And there’s no shortage of things to attack Labour over. Just this week we’ve seen Corbyn pass up the opportunity to block the Conservative abolition of student maintenance grants in favour of going on the BBC to talk about how he wants to have nuclear submarines with no weapons on them and about giving the Falklands to Argentina. We can and should be slamming Labour for obsessing over left wing obsessions rather than the issues of poverty, housing and the strain on the NHS which massively affect so many people’s lives right now.

But nor should we forget that Corbyn’s election as Labour leader showed that there’s a big appetite for a fairer alternative to the economic status quo. We should be doing all we can to say that we are offering an authentic, competent alternative rather than simply rubbishing Corbyn and, in the process, risk alienating voters looking for that alternative.

* George Potter is a Vice-Chair of the Social Liberal Forum and a campaigner for Guildford Liberal Democrats, writing in a personal capacity.

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71 Comments

  • Steve Bradley 18th Jan '16 - 10:21am

    Whilst I broadly agree with your argument, I fear it’ll be some time yet before the public is willing to listen to anything the Lib Dems have to say about student funding. Approx 40% of delegates at the last Lib Dem conference also voted for a motion to scrap trident, so it’s not a left wing obsession. And part of Corbyn’s argument re scrapping it is that the money saved would go to funding things like student maintenance.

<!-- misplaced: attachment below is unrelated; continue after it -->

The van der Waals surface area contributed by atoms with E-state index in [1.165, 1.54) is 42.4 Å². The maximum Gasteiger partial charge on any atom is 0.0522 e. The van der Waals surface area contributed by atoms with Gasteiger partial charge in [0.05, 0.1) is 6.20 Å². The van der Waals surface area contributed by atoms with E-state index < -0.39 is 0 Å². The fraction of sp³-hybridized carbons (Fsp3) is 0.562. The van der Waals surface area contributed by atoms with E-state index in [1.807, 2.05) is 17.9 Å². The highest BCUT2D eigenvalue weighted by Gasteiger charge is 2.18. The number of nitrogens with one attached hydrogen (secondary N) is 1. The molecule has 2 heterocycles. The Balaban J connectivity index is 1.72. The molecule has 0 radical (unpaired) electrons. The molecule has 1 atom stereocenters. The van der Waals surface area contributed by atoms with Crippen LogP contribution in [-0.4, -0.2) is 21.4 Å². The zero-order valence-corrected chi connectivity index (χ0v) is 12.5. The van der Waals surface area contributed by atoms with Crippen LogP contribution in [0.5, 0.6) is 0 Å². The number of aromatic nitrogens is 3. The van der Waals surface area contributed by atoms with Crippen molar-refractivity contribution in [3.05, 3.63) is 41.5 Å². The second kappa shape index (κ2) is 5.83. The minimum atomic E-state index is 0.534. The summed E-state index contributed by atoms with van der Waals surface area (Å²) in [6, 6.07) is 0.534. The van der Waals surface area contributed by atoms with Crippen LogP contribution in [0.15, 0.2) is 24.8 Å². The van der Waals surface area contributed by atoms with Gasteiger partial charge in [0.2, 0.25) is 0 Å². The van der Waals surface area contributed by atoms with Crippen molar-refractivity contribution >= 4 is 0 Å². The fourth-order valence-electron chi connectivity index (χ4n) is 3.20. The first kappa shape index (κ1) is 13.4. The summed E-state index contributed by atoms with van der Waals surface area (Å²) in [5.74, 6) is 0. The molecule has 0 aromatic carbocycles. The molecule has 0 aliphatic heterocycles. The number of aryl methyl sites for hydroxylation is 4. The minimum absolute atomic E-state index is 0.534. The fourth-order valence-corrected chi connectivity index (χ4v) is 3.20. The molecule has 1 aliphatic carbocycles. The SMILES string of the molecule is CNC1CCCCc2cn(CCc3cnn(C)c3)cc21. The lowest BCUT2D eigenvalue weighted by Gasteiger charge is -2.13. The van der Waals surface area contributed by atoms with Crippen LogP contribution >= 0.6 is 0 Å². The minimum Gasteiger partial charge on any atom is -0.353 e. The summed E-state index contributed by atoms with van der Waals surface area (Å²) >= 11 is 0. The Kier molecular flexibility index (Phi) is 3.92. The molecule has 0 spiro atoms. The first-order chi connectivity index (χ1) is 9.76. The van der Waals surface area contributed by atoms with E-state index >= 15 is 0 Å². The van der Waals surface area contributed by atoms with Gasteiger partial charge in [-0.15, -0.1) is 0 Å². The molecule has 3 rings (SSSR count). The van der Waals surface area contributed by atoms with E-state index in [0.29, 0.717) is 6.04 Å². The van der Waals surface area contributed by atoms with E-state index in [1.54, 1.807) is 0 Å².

• Conor McGovern 18th Jan '16 - 10:31am

    I completely agree. This is the opposite of the Clegg strategy at the General Election.

  • “And the way to do that isn’t to reinforce the perception that Labour is economically incompetent but to attack the Tories over their own economic incompetence.”

    Partially right, the attacks have to go both directions where they are wrong. Simply shouting ‘everyone else is wrong’ doesn’t make you look competent but saying X is wrong on A and Y is wrong on B the correct approach is Z for A and Q for Y. Particularly focusing on the pointy that the intention of certain intentions are good but the proposed policy will not achieve them (or cause other excessive negative issues in other areas).